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Volume 11, issue 20
Atmos. Chem. Phys., 11, 10389-10406, 2011
https://doi.org/10.5194/acp-11-10389-2011
© Author(s) 2011. This work is distributed under
the Creative Commons Attribution 3.0 License.
Atmos. Chem. Phys., 11, 10389-10406, 2011
https://doi.org/10.5194/acp-11-10389-2011
© Author(s) 2011. This work is distributed under
the Creative Commons Attribution 3.0 License.

Research article 19 Oct 2011

Research article | 19 Oct 2011

Simulating deep convection with a shallow convection scheme

C. Hohenegger1,* and C. S. Bretherton1 C. Hohenegger and C. S. Bretherton
  • 1Department of Atmospheric Sciences, University of Washington, Seattle, WA, USA
  • *now at: Max Planck Institute for Meteorology, Hamburg, Germany

Abstract. Convective processes profoundly affect the global water and energy balance of our planet but remain a challenge for global climate modeling. Here we develop and investigate the suitability of a unified convection scheme, capable of handling both shallow and deep convection, to simulate cases of tropical oceanic convection, mid-latitude continental convection, and maritime shallow convection. To that aim, we employ large-eddy simulations (LES) as a benchmark to test and refine a unified convection scheme implemented in the Single-column Community Atmosphere Model (SCAM). Our approach is motivated by previous cloud-resolving modeling studies, which have documented the gradual transition between shallow and deep convection and its possible importance for the simulated precipitation diurnal cycle.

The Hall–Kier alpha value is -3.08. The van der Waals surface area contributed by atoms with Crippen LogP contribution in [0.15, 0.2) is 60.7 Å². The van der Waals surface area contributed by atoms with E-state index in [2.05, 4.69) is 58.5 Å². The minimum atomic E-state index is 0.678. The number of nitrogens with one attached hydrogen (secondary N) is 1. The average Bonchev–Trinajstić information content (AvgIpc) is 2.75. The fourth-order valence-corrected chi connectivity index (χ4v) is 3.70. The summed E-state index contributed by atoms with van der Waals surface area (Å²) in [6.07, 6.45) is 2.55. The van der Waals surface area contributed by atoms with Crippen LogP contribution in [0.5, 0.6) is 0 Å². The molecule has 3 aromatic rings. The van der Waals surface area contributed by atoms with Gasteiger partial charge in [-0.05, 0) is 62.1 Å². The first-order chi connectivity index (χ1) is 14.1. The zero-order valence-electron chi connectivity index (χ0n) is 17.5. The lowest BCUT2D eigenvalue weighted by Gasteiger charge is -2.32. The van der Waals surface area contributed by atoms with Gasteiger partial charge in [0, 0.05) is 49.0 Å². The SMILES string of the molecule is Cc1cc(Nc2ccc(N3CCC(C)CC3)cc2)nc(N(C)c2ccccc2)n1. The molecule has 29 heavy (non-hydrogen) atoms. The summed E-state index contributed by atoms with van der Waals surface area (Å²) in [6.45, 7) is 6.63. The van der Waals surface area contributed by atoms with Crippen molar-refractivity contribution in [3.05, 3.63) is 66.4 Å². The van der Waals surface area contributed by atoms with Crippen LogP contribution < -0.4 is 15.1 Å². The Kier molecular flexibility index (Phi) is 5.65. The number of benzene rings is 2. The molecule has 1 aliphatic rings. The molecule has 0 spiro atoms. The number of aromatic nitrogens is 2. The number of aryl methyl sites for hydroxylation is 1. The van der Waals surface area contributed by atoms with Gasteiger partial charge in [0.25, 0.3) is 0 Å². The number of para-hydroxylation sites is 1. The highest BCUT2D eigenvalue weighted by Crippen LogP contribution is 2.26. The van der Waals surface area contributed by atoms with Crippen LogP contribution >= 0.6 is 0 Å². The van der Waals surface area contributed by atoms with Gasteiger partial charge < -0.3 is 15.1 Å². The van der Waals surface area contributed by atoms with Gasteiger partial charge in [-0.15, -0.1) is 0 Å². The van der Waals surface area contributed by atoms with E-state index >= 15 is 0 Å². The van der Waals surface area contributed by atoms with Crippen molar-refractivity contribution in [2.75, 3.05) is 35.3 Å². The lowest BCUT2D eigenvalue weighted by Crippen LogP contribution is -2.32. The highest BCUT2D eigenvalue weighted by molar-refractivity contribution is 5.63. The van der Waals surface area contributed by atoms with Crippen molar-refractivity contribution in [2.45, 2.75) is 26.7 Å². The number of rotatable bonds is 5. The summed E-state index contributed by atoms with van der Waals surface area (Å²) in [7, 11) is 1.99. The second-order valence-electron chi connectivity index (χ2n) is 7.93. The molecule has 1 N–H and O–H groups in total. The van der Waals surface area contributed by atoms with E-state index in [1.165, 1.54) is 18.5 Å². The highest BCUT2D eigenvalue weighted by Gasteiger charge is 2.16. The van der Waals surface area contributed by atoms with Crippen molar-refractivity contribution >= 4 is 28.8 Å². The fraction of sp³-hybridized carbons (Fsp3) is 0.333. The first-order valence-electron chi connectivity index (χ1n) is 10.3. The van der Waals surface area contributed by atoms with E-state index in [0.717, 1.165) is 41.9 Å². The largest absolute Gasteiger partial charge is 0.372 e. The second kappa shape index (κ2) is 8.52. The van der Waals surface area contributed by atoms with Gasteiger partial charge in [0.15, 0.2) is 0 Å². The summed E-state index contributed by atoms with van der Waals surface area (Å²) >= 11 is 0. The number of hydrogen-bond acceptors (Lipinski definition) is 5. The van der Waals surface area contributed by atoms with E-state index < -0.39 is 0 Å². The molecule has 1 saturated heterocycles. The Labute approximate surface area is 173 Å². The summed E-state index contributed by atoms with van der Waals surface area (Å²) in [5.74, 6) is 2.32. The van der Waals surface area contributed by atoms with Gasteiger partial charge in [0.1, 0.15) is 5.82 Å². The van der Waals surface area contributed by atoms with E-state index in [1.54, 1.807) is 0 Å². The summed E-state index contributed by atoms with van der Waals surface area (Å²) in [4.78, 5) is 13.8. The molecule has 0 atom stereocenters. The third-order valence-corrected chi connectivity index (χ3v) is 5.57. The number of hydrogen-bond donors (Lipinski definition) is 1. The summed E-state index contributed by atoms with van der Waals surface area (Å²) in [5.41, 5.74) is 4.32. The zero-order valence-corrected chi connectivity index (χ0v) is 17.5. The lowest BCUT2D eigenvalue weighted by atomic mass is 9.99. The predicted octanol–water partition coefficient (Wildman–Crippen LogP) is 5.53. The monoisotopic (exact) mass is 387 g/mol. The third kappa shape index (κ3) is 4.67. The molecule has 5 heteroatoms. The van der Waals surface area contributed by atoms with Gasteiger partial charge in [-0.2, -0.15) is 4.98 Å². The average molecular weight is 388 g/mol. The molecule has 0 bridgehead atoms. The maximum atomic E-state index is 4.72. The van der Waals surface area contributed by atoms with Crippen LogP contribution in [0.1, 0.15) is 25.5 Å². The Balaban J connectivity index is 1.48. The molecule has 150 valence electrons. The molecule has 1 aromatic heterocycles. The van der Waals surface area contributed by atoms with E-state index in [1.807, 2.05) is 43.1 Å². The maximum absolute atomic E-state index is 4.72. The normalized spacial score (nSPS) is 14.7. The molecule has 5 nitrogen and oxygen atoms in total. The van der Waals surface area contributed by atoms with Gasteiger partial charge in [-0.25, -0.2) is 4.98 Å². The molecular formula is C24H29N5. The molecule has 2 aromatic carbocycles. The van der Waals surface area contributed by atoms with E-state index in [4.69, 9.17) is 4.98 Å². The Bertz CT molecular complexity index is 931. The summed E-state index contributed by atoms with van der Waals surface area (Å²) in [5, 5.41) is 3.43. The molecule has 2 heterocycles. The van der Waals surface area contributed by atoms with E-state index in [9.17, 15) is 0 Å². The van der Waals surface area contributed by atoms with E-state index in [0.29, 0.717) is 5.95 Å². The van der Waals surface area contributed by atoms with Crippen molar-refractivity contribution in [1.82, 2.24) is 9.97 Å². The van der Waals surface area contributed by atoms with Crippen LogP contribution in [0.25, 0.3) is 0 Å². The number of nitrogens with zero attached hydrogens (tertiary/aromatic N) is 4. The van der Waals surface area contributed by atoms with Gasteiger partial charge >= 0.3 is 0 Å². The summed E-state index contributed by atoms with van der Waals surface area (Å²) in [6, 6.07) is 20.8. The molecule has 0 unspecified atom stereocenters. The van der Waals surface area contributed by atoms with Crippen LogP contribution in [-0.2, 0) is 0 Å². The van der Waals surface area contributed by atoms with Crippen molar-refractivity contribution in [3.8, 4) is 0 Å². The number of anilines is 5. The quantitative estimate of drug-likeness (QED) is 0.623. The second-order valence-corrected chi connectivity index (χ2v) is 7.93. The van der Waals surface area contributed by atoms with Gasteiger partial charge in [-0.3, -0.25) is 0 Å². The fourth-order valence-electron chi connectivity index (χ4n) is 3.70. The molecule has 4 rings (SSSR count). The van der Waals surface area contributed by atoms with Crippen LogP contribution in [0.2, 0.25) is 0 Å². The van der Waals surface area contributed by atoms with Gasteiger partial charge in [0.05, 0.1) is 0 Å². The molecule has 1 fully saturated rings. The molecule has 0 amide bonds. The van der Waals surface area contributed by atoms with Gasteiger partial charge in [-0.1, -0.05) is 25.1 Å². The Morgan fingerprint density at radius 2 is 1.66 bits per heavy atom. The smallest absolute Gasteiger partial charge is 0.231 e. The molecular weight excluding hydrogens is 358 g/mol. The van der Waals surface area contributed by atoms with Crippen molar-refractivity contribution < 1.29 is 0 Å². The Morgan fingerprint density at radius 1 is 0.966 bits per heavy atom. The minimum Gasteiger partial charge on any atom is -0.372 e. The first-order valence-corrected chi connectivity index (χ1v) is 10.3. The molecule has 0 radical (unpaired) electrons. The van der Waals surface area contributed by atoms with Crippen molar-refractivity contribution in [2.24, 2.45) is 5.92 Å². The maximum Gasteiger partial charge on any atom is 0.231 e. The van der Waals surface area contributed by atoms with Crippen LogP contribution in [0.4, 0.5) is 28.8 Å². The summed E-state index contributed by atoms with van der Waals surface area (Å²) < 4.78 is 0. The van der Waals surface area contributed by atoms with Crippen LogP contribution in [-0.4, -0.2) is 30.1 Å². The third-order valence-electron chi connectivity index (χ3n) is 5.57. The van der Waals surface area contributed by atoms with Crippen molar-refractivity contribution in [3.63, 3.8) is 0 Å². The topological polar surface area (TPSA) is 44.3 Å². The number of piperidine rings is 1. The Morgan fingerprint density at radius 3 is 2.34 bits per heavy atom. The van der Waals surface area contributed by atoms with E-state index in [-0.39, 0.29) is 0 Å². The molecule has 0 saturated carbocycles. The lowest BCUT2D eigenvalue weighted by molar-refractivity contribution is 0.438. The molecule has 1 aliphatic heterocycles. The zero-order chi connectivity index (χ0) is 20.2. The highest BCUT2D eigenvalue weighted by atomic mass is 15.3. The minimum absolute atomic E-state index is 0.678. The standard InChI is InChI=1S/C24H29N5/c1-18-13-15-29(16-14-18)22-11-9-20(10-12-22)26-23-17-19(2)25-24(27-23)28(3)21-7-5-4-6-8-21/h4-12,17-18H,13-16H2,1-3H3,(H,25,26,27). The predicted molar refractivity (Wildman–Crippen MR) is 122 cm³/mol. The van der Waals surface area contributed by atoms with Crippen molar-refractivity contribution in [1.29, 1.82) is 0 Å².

Analysis of the LES reveals that differences between shallow and deep convection, regarding cloud-base properties as well as entrainment/detrainment rates, can be related to the evaporation of precipitation. Parameterizing such effects and accordingly modifying the University of Washington shallow convection scheme, it is found that the new unified scheme can represent both shallow and deep convection as well as tropical and mid-latitude continental convection. Compared to the default SCAM version, the new scheme especially improves relative humidity, cloud cover and mass flux profiles. The new unified scheme also removes the well-known too early onset and peak of convective precipitation over mid-latitude continental areas.

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